Today we look at a trend that has become a risk.
Trend: Under the Xi Jinping administration, China has amped up abrasive ‘Wolf Warrior’ diplomacy; cracked down within its borders, despite protests and criticisms from other countries; become increasing bellicose in responding to those protests and criticisms, and any other pushback it doesn’t like; and increased its aggressive rhetoric and actions against neighbors.
Risks: If this sounds like a problem just for the world’s Ministries of Foreign Affairs, think again – the impact extends deep into business and finance.
- Australia calls for an investigation into the origins of the Covid pandemic and finds China using trade to bring it in line; H&M and other clothing manufacturers bring up, however mildly, the question of slave labor in the production of cotton in Xinjiang, and their China businesses come under attack; the EU sanctions a few Chinese officials over Xinjiang, and China hits back so hard that the EU puts the seven-years-in-the-making investment agreement with China on ice.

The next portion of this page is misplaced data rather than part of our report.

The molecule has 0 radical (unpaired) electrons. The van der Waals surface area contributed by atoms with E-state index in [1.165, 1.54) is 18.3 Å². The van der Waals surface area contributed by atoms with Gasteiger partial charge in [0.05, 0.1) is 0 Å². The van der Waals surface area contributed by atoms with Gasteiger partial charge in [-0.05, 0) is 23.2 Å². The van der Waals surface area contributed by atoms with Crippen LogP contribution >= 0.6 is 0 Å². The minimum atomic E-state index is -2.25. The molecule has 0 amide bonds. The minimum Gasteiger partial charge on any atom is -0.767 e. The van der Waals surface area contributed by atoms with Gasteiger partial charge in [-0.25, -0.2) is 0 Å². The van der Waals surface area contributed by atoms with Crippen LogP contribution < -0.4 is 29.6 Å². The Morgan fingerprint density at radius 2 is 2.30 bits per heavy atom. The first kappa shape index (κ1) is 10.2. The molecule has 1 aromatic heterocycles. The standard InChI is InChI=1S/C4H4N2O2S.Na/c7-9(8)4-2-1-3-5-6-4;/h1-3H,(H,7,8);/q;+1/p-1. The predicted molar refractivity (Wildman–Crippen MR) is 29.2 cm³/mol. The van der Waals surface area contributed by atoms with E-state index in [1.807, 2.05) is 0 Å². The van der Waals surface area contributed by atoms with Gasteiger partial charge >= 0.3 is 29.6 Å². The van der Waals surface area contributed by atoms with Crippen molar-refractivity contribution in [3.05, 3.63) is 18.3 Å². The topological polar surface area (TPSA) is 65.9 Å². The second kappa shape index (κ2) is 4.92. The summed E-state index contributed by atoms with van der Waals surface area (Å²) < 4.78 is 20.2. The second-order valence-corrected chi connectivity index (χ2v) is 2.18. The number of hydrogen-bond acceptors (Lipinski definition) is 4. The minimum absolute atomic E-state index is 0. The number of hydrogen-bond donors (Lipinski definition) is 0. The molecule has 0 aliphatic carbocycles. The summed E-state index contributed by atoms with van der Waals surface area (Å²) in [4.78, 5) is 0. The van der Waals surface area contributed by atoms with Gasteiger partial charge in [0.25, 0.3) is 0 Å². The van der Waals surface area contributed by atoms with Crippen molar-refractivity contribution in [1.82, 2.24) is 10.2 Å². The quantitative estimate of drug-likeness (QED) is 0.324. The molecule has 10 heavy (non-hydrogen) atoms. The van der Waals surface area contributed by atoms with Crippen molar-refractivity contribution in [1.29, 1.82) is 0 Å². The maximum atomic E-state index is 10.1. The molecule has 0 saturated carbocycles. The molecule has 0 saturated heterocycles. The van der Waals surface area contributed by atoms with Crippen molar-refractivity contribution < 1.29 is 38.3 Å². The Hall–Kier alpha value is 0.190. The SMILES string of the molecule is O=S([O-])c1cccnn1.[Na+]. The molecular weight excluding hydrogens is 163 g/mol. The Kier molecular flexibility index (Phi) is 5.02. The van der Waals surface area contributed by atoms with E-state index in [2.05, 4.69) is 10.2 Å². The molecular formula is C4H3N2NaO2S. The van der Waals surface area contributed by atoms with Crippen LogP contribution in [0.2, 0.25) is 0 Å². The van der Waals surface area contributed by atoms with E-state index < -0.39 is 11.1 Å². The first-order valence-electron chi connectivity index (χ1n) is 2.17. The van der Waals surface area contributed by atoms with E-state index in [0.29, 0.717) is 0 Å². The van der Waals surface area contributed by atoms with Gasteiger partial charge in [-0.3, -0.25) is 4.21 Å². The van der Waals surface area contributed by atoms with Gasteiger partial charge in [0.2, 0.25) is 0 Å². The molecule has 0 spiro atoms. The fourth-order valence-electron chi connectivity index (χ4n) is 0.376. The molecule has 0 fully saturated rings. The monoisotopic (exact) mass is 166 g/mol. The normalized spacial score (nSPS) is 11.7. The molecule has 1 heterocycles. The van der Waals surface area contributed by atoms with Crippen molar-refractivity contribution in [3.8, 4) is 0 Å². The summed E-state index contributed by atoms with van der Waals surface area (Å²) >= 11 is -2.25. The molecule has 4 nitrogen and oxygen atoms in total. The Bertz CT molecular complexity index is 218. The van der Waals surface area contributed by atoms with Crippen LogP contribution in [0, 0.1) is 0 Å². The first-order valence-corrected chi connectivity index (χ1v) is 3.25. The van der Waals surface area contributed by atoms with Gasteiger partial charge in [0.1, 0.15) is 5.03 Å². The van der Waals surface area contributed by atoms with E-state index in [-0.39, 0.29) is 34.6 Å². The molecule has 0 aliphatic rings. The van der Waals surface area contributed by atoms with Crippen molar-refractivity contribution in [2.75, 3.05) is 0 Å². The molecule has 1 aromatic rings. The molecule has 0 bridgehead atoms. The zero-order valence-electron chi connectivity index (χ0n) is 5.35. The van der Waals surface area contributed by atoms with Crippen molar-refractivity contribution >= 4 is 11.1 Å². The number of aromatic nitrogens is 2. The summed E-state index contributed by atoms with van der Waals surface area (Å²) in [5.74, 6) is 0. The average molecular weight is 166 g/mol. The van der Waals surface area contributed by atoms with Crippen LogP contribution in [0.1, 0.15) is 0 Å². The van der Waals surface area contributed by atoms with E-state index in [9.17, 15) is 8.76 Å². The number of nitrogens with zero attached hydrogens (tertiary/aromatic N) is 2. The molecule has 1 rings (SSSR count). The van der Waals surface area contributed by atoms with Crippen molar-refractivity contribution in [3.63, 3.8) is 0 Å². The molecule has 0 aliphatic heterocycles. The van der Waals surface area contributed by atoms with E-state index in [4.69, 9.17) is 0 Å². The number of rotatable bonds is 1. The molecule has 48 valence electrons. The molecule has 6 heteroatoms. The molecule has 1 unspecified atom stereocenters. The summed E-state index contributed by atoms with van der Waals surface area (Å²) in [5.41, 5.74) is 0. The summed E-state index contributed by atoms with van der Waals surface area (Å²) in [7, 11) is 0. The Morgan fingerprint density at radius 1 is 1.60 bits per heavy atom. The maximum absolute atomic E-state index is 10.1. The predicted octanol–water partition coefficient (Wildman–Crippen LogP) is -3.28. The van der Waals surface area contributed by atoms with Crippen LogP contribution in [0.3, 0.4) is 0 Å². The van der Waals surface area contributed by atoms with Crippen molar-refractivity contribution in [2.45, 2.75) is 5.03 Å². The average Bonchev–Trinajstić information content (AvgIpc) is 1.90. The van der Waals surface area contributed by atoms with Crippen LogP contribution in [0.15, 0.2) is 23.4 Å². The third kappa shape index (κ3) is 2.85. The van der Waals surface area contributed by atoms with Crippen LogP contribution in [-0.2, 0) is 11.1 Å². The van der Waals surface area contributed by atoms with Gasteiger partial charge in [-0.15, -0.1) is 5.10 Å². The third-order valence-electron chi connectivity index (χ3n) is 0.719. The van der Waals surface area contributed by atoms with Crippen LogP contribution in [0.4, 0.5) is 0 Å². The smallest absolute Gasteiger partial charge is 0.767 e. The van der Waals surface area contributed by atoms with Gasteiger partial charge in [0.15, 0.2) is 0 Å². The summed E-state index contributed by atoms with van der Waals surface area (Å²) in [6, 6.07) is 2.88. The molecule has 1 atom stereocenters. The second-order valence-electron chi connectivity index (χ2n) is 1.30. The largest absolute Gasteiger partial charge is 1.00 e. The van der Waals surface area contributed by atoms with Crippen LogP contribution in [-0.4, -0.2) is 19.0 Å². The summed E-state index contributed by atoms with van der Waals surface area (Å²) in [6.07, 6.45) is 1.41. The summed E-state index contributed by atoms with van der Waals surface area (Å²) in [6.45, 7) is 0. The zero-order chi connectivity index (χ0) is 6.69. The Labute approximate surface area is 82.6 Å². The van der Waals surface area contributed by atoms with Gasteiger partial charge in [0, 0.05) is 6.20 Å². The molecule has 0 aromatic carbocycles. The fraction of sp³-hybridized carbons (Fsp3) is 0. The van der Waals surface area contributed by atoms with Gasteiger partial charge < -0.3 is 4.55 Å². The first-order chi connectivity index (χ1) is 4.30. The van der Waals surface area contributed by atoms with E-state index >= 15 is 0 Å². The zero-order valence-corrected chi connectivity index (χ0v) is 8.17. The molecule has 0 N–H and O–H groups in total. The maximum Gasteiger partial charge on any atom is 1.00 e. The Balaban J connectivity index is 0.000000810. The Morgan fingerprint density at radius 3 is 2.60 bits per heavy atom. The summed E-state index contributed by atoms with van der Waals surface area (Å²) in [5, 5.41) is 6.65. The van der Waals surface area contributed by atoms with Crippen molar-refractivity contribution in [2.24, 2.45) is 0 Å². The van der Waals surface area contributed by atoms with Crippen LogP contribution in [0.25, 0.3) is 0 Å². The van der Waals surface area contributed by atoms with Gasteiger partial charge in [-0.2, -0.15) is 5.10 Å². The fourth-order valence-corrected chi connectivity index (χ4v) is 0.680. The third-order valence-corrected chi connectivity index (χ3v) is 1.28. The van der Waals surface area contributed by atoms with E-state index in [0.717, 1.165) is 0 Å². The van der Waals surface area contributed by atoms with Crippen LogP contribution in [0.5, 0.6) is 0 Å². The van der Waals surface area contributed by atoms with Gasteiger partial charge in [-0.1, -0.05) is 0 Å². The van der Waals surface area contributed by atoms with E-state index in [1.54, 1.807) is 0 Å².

- Factoring the uncertainties and risks these actions present into strategies and developing plans for dealing with China’s next offensive are challenges for decision-makers. Ones they can’t ignore.
The big question: Why is China doing this? We’ve followed this trend for some time. In March, we cited a great WAPO op-ed by John Promfret:
- ‘The moves are befuddling — with a buoyant economy and a practically covid-free country, China is poised to see its influence rise if it plays it smart.’
- ‘But it’s not; instead, it’s alienating individuals and nations across the world.’
- ‘I’ve been studying China for my entire adult life and I have to admit to being bewildered by China’s performance.’
- That's two of us.